Brett Kavanaugh could play the lead in a new version of "The Crucible," Arthur Miller's celebrated play about an innocent man tested by the mob. The playwright was a man of the left, but his play reflects what can happen to a reputation anywhere when the dishonest unleash poison.
It's about outrage at the terror created by "subjective reality" when applied without evidence or proof. It's about the personal savagery that can take over a decent society that becomes an unthinking mob out to destroy a decent man in the name of morality.
The playwright wrote "The Crucible" to describe a trial by ordeal. A crucible is a small laboratory dish where tests of metal provoke violent reaction when the heat is turned up. Miller uses the metaphor for testing the mettle of human conscience, exploring what happens when hysteria is ignited by heated but false accusations.
Miller specifically focused on the politics of the 1950s, when then-Sen. Joseph McCarthy and hearings of the U.S. House Un-American Activities Committee created the crucible to punish men and women said to be card-carrying Communists without proof and without witnesses. The senator went on fishing expeditions to get people to defame the innocent on the pretense that they were conspiring to overthrow the government. "The Crucible" explores the state of the public mind, where new sins are created daily and quickly accepted as "the new orthodoxy."
Miller set his play in the Salem, Massachusetts, of 1692, but his play is timeless, exposing what happens when the public abandons collective conscience to wallow in the "morass of subjectivism."
He saw what came to be known as McCarthyism, fostered by the "far Right" in the 1950s, creating "a new subjective reality, a veritable mystique which was gradually assuming even a holy resonance." But the screw turns. He would surely see today that the tale of Salem has become a tale of the left, with the Democrats of the Senate Judiciary Committee driven by the hysteria of intolerance. The destruction of Brett Kavanaugh and his family are loftily dismissed as merely collateral damage.
"Above all, above all horrors, I saw accepted the notion that conscience was no longer a private matter but one of state administration," Miller wrote of the America that inspired "The Crucible," in an introduction to his collected plays. "I saw men handing conscience to other men and thanking other men for the opportunity of doing so." This should be required reading for Sens. Chuck Schumer and Dianne Feinstein.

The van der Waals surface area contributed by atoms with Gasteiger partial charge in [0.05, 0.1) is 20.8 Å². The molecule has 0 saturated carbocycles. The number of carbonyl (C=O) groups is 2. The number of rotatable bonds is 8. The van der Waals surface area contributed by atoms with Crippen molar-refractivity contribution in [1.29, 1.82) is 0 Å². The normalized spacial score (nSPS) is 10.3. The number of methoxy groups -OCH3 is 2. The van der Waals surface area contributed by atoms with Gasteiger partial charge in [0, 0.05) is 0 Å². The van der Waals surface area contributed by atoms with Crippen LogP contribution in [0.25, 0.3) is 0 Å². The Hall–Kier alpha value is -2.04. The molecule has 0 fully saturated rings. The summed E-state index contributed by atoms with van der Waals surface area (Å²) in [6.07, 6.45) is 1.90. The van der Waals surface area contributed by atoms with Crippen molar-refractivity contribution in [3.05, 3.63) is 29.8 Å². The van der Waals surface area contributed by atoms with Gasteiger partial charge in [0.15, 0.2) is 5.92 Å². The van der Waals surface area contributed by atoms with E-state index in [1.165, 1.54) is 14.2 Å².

The turning point in "The Crucible," which destroys the protagonist, an innocent man, turns on a woman's vengeful lie. Kavanaugh's nomination was not threatened until one woman, without a single witness, accused him of sexual assault, a charge supported only by memories clouded by the passage of nearly four decades. Christine Blasey Ford didn't speak of her "trauma" for three decades, and then she only did in couples therapy with her husband. But now she says she's sure it happened — "100 percent."
Her memory lapses then and now are prolific and disturbing. While much is made of her having dealt with post-traumatic stress disorder, which has "affected her memory," no one has diagnosed her with false memory syndrome, where a person's identity and relationships are affected by memories falsely recalled. This term is not recognized as a psychiatric diagnosis, but it has been documented by reputable scientists who have found evidence of it, especially in children. But she's not on trial. He is, and the FBI found no corroboration for her accusations.
Alan Dershowitz, a Democrat and former Harvard law professor, appeals to fundamental fairness for the judge. He says Brett Kavanaugh's trial by ordeal in the court of public opinion has become a trial for his life. "We have come a long way since McCarthyism," he writes in the Wall Street Journal, "but we now live in an age that risks a new form of sexual McCarthyism."
"The Crucible" was set in the hysteria of 17th century New England, where young women could not halt the chain reaction of accusations. The Kavanaugh hysteria is a 21st century reprise in the capital of a deeply troubled country. The #MeToo movement was founded on justified anger against powerful men eager to take advantage, and it has devolved into a movement to whip up lynch-mob hysteria over any accusations that touch on sexual assault, some proven and some not.
One of the protestors who accosted Sen. Jeff Flake in a Capitol elevator told him she had been sexually assaulted and that if he were to vote to confirm Kavanaugh, it would mean that her assault "doesn't matter." It means no such thing. "Verdict now, evidence not necessary" is the legacy of Salem extended to our time, our place. Confirming the judge to the Supreme Court will show we're capable of doing better than that.